• Six-time Paralympic champion Weir, who also won the event in 2019, set new figures of 47:18, while Commonwealth Games silver medallist Rainbow-Cooper equalled the women’s record of 56:39.
•“It’s nice to be back,” said Farah after his Big Half win. “I love this course. It wasn’t easy but most important, I think, was the win.
Mo Farah won the men’s Big Half in London, while Eilish McColgan set a course record to win the women’s race.
Four-time Olympic gold medallist Farah claimed his third win in the half-marathon event, crossing the line in one hour one minute 49 seconds.
McColgan was out on her own for much of the race and won in 1:07:35 to smash the previous course record of 1:09:51.
David Weir set a course record to win the men’s wheelchair race and Eden Rainbow-Cooper won the women’s.
Six-time Paralympic champion Weir, who also won the event in 2019, set new figures of 47:18, while Commonwealth Games silver medallist Rainbow-Cooper equalled the women’s record of 56:39.
Farah’s last race produced a shock defeat by club runner Ellis Cross at the Vitality 10,000 in May. But on Sunday he surged clear of a group of four after about 50 minutes to win comfortably, with Jack Rowe in second and 2021 winner Jake Smith in third.
It was Farah’s first race since disclosing that he was trafficked into the UK as a child. He is part of the field for October’s London Marathon, where he is competing for the first time since 2019, having been a pacemaker at the elite-only event in 2020.
“It’s nice to be back,” said Farah after his Big Half win. “I love this course. It wasn’t easy but most important, I think, was the win.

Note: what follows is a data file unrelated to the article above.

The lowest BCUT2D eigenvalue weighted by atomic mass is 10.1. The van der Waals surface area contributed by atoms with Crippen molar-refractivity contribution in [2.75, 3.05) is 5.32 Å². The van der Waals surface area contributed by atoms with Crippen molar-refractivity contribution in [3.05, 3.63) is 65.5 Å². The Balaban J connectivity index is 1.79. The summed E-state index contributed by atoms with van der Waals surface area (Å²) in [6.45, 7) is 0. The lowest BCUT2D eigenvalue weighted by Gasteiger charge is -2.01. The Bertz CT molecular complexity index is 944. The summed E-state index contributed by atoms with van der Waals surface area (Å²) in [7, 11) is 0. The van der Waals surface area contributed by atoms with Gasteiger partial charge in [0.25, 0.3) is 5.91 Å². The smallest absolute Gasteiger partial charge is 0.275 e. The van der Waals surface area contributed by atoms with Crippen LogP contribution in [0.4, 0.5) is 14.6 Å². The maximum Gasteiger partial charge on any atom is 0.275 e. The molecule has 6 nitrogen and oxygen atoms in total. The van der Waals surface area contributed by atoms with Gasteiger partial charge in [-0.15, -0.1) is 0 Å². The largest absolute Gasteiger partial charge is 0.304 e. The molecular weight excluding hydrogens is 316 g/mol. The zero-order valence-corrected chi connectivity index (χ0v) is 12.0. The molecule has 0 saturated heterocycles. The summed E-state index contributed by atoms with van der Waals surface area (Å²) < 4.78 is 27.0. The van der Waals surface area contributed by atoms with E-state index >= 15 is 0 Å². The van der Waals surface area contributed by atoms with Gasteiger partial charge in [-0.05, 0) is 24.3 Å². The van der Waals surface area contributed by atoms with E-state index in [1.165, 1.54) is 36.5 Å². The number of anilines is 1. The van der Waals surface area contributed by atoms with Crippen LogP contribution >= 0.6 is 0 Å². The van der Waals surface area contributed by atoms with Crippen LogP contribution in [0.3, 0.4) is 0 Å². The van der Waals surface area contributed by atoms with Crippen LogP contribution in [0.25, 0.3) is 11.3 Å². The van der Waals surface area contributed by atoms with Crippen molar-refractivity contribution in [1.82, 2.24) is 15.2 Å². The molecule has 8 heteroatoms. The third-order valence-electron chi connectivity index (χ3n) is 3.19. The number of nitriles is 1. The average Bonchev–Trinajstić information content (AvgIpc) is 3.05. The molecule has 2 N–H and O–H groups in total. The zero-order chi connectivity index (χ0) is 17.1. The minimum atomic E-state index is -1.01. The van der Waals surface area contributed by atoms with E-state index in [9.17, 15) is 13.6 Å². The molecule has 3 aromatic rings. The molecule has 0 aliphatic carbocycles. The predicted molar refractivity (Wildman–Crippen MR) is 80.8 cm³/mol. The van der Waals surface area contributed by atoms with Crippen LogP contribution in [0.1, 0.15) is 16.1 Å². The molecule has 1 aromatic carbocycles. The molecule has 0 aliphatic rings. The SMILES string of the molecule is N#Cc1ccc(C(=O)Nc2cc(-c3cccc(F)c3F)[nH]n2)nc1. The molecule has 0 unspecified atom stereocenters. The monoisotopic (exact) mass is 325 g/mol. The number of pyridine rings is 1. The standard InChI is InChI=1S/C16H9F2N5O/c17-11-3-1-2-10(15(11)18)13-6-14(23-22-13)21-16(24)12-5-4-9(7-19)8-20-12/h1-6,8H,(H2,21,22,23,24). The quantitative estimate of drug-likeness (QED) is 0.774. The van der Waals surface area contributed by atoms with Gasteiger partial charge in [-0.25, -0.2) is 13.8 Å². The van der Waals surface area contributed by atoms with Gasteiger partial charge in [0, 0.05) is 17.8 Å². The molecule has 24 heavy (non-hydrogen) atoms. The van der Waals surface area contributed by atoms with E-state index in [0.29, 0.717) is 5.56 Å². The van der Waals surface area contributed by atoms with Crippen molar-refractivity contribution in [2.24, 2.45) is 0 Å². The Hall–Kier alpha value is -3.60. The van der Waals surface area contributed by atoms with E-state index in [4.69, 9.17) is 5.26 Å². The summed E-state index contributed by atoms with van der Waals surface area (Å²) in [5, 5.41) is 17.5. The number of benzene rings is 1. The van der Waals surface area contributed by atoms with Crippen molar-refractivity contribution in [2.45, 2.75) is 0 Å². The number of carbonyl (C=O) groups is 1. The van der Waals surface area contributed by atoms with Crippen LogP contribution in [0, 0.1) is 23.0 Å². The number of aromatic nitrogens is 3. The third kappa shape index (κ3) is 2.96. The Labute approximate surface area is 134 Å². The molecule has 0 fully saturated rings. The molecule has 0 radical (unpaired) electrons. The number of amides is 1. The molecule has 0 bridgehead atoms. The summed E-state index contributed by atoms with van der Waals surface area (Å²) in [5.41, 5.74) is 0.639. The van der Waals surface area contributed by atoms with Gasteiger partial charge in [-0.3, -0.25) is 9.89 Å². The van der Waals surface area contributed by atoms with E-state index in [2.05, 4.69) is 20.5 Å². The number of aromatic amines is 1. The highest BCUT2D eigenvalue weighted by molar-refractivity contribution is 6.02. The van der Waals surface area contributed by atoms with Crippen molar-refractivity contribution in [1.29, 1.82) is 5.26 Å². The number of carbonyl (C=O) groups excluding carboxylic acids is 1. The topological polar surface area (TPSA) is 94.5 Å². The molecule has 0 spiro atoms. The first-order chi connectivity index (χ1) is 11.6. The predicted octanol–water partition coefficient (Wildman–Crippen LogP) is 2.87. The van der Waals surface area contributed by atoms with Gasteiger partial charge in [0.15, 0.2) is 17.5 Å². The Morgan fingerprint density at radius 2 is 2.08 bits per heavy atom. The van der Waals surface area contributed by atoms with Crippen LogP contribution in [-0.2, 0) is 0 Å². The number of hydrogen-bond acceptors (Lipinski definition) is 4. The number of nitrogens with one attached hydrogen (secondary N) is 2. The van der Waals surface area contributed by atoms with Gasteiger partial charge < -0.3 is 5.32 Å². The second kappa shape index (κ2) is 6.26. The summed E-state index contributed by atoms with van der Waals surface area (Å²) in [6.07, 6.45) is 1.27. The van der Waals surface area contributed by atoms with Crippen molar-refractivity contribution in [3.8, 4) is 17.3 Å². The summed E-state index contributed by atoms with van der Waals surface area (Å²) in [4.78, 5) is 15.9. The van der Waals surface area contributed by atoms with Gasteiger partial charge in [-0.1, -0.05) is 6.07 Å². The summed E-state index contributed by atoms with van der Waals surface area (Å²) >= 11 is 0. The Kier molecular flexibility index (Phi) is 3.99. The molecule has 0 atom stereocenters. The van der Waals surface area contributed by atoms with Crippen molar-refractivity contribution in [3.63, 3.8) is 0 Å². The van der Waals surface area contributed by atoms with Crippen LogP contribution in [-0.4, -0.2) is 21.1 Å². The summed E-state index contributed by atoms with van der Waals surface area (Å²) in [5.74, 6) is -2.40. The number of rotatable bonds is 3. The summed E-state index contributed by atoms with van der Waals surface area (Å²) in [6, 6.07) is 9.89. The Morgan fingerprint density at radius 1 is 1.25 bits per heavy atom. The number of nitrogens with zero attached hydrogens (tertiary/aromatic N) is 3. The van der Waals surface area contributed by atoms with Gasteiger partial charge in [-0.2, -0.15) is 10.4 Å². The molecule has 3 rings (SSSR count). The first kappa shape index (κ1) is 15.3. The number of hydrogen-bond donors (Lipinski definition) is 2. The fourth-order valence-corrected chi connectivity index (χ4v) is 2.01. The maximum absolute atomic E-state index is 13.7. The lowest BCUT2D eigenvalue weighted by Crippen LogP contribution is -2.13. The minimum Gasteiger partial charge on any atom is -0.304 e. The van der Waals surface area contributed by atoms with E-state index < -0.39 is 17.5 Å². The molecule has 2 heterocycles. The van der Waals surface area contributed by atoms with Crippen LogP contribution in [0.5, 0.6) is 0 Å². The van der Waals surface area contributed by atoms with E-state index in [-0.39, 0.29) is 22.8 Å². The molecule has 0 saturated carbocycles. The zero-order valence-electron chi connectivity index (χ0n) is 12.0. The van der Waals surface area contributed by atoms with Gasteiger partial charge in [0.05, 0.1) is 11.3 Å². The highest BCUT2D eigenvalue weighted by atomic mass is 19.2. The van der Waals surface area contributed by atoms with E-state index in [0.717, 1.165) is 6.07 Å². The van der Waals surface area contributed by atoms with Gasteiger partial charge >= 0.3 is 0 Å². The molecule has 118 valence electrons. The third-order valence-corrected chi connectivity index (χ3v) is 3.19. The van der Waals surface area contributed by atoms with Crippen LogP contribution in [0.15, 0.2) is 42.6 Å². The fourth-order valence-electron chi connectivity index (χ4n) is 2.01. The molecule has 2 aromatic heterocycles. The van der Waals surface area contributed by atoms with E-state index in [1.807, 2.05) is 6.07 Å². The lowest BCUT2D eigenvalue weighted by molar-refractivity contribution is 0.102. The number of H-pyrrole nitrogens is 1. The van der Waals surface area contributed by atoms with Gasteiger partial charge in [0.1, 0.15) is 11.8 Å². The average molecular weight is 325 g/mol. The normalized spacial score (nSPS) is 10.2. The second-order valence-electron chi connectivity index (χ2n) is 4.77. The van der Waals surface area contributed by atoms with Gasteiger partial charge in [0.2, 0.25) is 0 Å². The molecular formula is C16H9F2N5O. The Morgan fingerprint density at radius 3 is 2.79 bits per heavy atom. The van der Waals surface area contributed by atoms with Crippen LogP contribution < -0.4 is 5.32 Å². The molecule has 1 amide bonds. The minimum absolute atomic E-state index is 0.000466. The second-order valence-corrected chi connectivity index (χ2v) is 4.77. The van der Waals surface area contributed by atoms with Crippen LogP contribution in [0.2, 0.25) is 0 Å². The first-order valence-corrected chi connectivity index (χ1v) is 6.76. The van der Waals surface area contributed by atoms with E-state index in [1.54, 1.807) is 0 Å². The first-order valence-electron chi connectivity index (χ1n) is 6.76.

“The key thing for me was to try to win no matter what happened. It was all practice for the London Marathon. “I’m excited and looking forward to it. The last several weeks have been good — I’ve got good consistent training going so I’m happy where I am.”
McColgan’s victory rounds off a superb season for the 31-year-old, which has included Commonwealth Games gold for Scotland at 10,000m plus three other medals at Commonwealth and European level, and European 10km and British half-marathon records on the road.
She has withdrawn from next month’s London Marathon because of a medical issue identified as rebound hypoglycaemia, which affects endurance athletes and leads to reduced blood sugar levels.
“It’s been a dream season,” said McColgan, who was followed home at the Big Half by 2021 winner Charlotte Purdue and Samantha Harrison. “I’m really happy. It was nice to be back in London and it was an incredible experience.
“The crowd were amazing. I had people cheering, shouting ‘go on Liz’ halfway through as well so I was trying hard not to smile and laugh.”
On her withdrawal from the London Marathon, she added: “It’s disappointing. If it was up to me then I would probably try to muscle through it but I know that is my heart speaking. The sensible decision is to get everything right for April.”
Although not confirmed, the London Marathon is expected to revert to its traditional April date from next year.